Now we haven't quite defined which 10 sites. Or can it be more than that? Can it be less than that? We haven't quite defined those yet. But I think at the level of strategy, we see that as a positive for both companies.

Frank Takkinen -- Lake Street Capital Markets -- Analyst

Got it. Thank you for taking my questions.

Arun Menawat -- Chief Executive Officer

Thank you, Frank.

Operator

Thank you. We have a question from Scott McAuley from Paradigm Capital. 

Scott McAuley -- Paradigm Capital Inc. -- Analyst

Good afternoon, guys. Thanks a lot for taking the question. I just wanted to maybe put a finer point on the kind of contract backlog. As you mentioned, you had kind of signed contracts for more than 30 sites.

So that's kind of net new sites that are signed but have not been installed? And as kind of you just mentioned, just to reiterate, that does not include the kind of Akumin sites as part of that multisite agreement. So that 30-plus is actually 40-plus if you include those. Is that correct?

Arun Menawat -- Chief Executive Officer

So, it includes one site from Akumin because it's defined. But the total number that I was defining is the total number of contracts that we have signed in this year, our total. That includes the existing sites also.

Scott McAuley -- Paradigm Capital Inc. -- Analyst

I see. So, the 30 includes sites that have been installed so far this year?

Arun Menawat -- Chief Executive Officer

Have been -- yeah. That's right.

Scott McAuley -- Paradigm Capital Inc. -- Analyst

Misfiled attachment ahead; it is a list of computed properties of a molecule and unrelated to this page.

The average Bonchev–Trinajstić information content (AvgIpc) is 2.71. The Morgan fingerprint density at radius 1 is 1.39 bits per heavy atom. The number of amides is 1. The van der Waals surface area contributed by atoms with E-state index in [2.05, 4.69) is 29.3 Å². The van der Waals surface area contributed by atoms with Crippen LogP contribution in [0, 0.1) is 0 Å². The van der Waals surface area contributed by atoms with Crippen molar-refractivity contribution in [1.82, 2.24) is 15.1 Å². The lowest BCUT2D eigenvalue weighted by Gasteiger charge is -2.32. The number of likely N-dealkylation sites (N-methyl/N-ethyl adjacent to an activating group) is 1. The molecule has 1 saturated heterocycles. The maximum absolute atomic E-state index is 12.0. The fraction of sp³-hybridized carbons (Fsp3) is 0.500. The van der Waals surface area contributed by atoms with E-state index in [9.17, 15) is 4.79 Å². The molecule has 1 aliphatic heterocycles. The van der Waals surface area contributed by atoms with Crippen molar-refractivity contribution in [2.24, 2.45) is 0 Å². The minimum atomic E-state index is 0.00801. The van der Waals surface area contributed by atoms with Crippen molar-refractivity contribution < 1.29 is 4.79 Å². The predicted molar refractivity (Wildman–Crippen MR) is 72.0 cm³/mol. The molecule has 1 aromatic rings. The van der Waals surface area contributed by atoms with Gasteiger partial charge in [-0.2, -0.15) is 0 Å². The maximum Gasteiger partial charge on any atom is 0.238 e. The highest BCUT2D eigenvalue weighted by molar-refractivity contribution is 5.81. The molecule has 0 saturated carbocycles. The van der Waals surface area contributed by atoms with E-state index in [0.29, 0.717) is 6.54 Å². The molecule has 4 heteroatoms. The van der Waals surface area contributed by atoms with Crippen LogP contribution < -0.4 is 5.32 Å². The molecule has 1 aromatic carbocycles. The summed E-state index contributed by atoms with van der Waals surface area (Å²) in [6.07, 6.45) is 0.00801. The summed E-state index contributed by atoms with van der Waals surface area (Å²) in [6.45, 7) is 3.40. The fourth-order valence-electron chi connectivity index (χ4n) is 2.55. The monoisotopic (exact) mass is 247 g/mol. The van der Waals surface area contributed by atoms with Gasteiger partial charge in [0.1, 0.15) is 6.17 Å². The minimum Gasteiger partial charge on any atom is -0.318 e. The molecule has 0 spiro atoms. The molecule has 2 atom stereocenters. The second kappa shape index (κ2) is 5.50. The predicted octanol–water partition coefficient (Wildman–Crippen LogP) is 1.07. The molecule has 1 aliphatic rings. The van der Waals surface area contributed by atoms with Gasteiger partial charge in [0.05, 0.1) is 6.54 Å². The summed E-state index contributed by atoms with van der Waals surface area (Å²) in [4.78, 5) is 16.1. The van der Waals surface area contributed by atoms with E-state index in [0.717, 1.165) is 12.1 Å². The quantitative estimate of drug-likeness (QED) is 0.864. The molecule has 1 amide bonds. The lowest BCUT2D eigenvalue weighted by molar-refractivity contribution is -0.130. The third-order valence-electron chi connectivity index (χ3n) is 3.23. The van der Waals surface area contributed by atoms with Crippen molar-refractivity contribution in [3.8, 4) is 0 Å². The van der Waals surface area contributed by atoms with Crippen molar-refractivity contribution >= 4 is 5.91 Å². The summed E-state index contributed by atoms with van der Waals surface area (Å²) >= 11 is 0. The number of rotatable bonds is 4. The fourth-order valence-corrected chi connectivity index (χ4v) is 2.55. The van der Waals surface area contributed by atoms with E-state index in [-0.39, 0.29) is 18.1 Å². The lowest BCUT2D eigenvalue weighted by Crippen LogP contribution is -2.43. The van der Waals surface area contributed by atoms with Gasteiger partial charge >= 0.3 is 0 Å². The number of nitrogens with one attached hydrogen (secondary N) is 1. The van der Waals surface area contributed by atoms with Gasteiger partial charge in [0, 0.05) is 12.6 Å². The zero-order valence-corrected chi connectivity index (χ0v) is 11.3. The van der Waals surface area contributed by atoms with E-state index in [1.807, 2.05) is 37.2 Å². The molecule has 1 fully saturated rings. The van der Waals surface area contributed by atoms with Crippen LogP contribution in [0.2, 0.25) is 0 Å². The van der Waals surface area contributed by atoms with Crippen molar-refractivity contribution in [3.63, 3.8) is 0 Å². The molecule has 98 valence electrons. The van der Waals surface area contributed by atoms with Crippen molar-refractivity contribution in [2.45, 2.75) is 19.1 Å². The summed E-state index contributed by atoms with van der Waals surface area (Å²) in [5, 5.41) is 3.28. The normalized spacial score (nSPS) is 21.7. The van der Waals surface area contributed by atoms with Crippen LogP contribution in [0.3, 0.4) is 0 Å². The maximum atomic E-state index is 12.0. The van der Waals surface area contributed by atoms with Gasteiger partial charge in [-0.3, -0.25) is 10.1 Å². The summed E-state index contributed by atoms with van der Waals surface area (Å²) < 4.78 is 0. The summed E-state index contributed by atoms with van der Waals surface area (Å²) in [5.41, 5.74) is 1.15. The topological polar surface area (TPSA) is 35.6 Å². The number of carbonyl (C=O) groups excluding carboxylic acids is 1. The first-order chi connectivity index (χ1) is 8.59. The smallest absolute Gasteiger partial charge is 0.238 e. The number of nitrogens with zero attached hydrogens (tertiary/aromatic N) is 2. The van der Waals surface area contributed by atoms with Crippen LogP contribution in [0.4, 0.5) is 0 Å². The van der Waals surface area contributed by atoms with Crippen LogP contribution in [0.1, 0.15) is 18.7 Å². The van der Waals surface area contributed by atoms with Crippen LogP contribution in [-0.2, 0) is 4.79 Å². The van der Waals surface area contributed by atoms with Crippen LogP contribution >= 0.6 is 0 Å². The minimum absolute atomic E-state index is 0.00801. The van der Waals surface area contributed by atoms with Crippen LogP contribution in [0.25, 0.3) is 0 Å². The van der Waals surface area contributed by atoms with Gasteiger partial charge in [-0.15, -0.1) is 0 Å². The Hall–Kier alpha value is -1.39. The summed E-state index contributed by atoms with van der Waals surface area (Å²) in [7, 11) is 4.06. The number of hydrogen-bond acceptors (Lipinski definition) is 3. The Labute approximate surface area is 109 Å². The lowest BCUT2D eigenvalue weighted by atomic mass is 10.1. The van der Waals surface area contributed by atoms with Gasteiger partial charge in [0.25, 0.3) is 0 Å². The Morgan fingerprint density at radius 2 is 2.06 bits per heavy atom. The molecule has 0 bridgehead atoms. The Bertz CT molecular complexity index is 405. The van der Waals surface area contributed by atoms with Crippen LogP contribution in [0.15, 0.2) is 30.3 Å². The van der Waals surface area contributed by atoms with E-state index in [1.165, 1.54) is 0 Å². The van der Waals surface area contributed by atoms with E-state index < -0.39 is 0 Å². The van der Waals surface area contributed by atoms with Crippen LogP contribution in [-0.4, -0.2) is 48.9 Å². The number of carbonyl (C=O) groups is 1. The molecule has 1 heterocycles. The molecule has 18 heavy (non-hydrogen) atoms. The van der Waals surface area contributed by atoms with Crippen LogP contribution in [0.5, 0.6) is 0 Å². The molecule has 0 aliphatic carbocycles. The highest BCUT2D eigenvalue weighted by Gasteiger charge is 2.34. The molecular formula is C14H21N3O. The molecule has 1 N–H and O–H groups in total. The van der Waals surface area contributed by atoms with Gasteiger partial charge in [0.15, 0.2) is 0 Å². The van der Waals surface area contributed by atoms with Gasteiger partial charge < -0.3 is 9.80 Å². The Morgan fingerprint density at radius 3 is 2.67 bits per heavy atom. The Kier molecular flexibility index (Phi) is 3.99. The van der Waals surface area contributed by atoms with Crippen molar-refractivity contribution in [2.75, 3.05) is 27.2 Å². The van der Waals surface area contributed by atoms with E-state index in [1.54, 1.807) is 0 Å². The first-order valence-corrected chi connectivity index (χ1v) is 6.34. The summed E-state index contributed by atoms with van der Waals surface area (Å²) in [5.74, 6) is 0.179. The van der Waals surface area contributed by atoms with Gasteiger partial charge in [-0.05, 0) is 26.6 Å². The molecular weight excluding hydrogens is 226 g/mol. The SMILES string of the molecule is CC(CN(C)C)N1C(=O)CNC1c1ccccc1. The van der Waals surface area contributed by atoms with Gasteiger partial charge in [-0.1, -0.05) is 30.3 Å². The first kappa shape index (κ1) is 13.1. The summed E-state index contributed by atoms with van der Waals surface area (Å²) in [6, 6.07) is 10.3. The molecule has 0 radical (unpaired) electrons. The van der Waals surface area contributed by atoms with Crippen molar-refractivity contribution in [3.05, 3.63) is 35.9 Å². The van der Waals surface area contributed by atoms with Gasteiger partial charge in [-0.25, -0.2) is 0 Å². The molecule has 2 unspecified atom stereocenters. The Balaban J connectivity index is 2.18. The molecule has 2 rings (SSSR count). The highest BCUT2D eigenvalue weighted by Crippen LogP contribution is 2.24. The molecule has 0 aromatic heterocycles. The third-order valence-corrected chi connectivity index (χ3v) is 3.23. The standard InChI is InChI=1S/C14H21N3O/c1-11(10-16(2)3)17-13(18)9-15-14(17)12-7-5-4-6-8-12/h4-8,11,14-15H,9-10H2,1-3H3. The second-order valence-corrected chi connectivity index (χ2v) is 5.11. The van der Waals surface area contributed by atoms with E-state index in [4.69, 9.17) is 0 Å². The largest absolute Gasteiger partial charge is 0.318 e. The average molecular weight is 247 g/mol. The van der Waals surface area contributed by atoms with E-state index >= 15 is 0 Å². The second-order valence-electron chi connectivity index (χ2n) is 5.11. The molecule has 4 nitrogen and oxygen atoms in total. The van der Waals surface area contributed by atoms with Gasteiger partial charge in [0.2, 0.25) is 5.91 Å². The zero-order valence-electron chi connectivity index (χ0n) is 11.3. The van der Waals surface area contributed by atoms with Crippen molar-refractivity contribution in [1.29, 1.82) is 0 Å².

So, it's not kind of total net -- potential net new sites moving forward?

Arun Menawat -- Chief Executive Officer

That's right. So, our goal for the number of contracts or number of sites for this year was in that range of 25, as we have talked about before. But on that particular metrics, our sales team has actually exceeded their goal in a difficult year. So, I think that's the point that I wanted to make, is from the perspective of what the Profound team can do, we're executing really well.

And if there was no COVID, we would have exceeded that 25 goal, in fact.

Scott McAuley -- Paradigm Capital Inc. -- Analyst

Definitely. No, that's great. Thanks for that clarity. Just on the kind of procedure volumes and how that relates to the revenue you saw in the quarter, you highlighted that 20%-plus kind of increase in procedure volumes.

But looking at kind of that recurring revenue line that you're starting to report, looks about equivalent to last quarter. And I know that's not just the per procedure payments. There's the leases and other things, I believe, in there.

Arun Menawat -- Chief Executive Officer

Yeah, yeah.

Scott McAuley -- Paradigm Capital Inc. -- Analyst

But just can you talk about that disconnect between that increase in procedure volumes and kind of that maintained level of revenue?

Arun Menawat -- Chief Executive Officer

Yeah. No, I think that is exactly as you said. That is, in the numbers -- the absolute numbers being small is where -- why there is a certain lease that comes in one quarter and doesn't in the next quarter because those are yearly things. But if I look at the number of patients you -- that were treated and the revenue from that patient, it is 25% higher.

And I recognize we don't want to be that granular because those things can get to -- there's never-ending granularity there, but our price point is sticking to the numbers that we've talked about, in that 7,500 to 8,000 -- in 8,000-plus range in most cases. But there is no dilution on pricing. There's no dilution on anything else. I think that you're seeing is really the service and some of the shortage.

Particularly from the international market, recurring revenue is the global number there. So, I think that's what you're seeing.

Scott McAuley -- Paradigm Capital Inc. -- Analyst

Definitely. No, that's great. And lastly for me, just on -- you touched on utilization. But in terms of kind of BPH versus cancer patients, are you seeing any trends there? Kind of highlighting the recent IPO of PROCEPT and kind of their technology that's focused only on BPH --

Arun Menawat -- Chief Executive Officer

On BPH.

Scott McAuley -- Paradigm Capital Inc. -- Analyst

Any comments around that?